With tensions on edge in the Middle East, cultural and ethical diversities have been recognized as the basis of tensions in the region since the beginning of time. While mass media outlets provide headline news on the fluid changes in the region, there has been a recurring invasion of the Yazidi people known as a ‘forgotten war’.
In 2016, the United Nations Human Rights Panel pointed out the Islamic State of Iraq and the Levant (ISIL, also known as the Islamic State or Dá-esh) was directly responsible for the reoccurring acts of genocide of the Yazidis. “Per the Commission’s mandate, the report focuses on violations committed against Yazidis inside Syria, where it found that thousands of women and girls are still being held captive and abused, often as slaves.” (un.org, 2016). According to the United Nations, these reports are based on the information provided by survivors, local religious leaders, activists on the ground, journalists, and personnel in the region on humanitarian missions.
The Islamic State has maintained an objective of eliminating the Yazidi people through enslavement, forced conversion to Islam, or death. While most of the world has not heard of the Yazidi, the Islamic State hunts them down for one specific reason: their religious beliefs.
The Yazidi religion is a mixture of Islam, Judaism, Nestorian Christianity, and ancient Iranian religions that existed prior to Iranians converting to Islam. While most religions gain followers through conversion, it is not possible within the religion of Yazidi; you have to be born into it. This Islamic State believes that the origin of the Yazidi name means ‘devil-worshipper’ and this assumption is further manifested by the use of fire during worship and the worship of Melek Taus, a being also known as the ‘Peacock Angel’. Yazidi people embrace the concept of both good and evil being intricate parts of creation and necessary qualities in their people. Being part of the Kurdish-speaking minority, the Yazidi people say they are not Kurds, but in fact some of the Kurdish population is Yazidi. (yazidiinternational.org, n.d.).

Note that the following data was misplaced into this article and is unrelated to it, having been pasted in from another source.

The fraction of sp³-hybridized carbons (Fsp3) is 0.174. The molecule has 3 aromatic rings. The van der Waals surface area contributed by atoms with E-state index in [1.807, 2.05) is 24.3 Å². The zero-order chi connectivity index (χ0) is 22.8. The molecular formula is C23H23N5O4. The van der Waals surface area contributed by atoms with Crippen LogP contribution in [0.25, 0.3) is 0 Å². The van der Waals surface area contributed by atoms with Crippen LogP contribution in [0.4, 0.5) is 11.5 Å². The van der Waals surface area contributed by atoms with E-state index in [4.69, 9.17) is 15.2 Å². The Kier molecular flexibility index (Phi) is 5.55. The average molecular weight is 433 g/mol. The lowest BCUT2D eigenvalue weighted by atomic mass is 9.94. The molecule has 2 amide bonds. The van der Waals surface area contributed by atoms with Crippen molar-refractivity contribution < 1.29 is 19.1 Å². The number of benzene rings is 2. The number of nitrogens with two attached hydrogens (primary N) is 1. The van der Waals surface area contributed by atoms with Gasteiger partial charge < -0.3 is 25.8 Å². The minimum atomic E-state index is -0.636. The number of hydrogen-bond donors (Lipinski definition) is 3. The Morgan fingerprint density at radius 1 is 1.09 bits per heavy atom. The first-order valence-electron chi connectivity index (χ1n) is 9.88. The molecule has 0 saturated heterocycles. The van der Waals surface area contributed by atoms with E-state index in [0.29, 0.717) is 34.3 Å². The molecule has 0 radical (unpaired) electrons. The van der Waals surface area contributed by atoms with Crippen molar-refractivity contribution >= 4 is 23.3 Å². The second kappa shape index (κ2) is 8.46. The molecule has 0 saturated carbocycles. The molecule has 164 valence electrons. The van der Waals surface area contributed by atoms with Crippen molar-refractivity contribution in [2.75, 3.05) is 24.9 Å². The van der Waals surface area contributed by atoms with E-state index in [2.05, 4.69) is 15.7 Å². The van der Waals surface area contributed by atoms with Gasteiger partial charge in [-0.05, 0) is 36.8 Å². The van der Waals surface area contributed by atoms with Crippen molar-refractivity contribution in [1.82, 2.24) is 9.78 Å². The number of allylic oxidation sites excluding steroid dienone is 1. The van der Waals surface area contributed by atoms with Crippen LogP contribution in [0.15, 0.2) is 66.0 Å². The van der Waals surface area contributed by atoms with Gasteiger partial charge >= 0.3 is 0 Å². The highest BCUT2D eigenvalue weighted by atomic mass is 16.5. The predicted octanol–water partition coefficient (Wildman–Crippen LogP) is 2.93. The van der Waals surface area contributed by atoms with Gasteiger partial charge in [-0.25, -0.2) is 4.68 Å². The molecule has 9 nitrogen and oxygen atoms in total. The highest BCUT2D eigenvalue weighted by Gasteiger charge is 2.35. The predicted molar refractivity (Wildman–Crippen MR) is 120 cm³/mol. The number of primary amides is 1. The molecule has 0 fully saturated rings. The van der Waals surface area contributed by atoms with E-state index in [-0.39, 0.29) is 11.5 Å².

Yazidi religious beliefs are passed down orally, making the religious doctrine difficult for historians and scholars to research. With the coupling of a religious group refusing to convert to Islam, believing to be the direct descendants of only Adam in the Garden of Eden, and the misinterpretation of the name to be ‘devil-worshiper’, the Islamic State has sought to convert or eliminate the religious sect.
Genocide and Human Trafficking
According to the United Nations Human Rights Panel, the Islamic State has actively attempted to eradicate the Yazidis through mass killings, sexual slavery, torture, and inhumane treatment. (ohchr.org, 2016). Yazidi men and boys were separated, forced to convert to Islam or be killed. “Thousands of women and girls, some as young as 9 years old, have been sold in slave markets, or souk sabaya, in the Syrian governorates of Raqqah, Aleppo, Homs, Hasakah and Dayr Az- Zawr. ISIS and its fighters hold them both in sexual slavery and in slavery, the report says, with Yazidi women and girls being constantly sold, gifted and willed between fighters.” (un.org, 2016). The UN Commission also specified that there is no ‘path to international criminal justice available’, suggesting that countries enact laws to protect the Yazidi from further genocide in their regions.
UN Commission of Inquiry on Syria: ISIS is committing genocide against the Yazidis. (2016). Retrieved from https://www.ohchr.org/EN/NewsEvents/Pages/DisplayNews.aspx?NewsID=20113.
UN human rights panel concludes ISIL is committing genocide against Yazidis | UN News. (n.d.). Retrieved from https://news.un.org/en/story/2016/06/532312-un-human-rights-panel-concludes-isil-committing-genocide-against-yazidis.
Yezidis Faith ديانتنا. (n.d.). Retrieved from https://www.yezidisinternational.org/abouttheyezidipeople/religion/.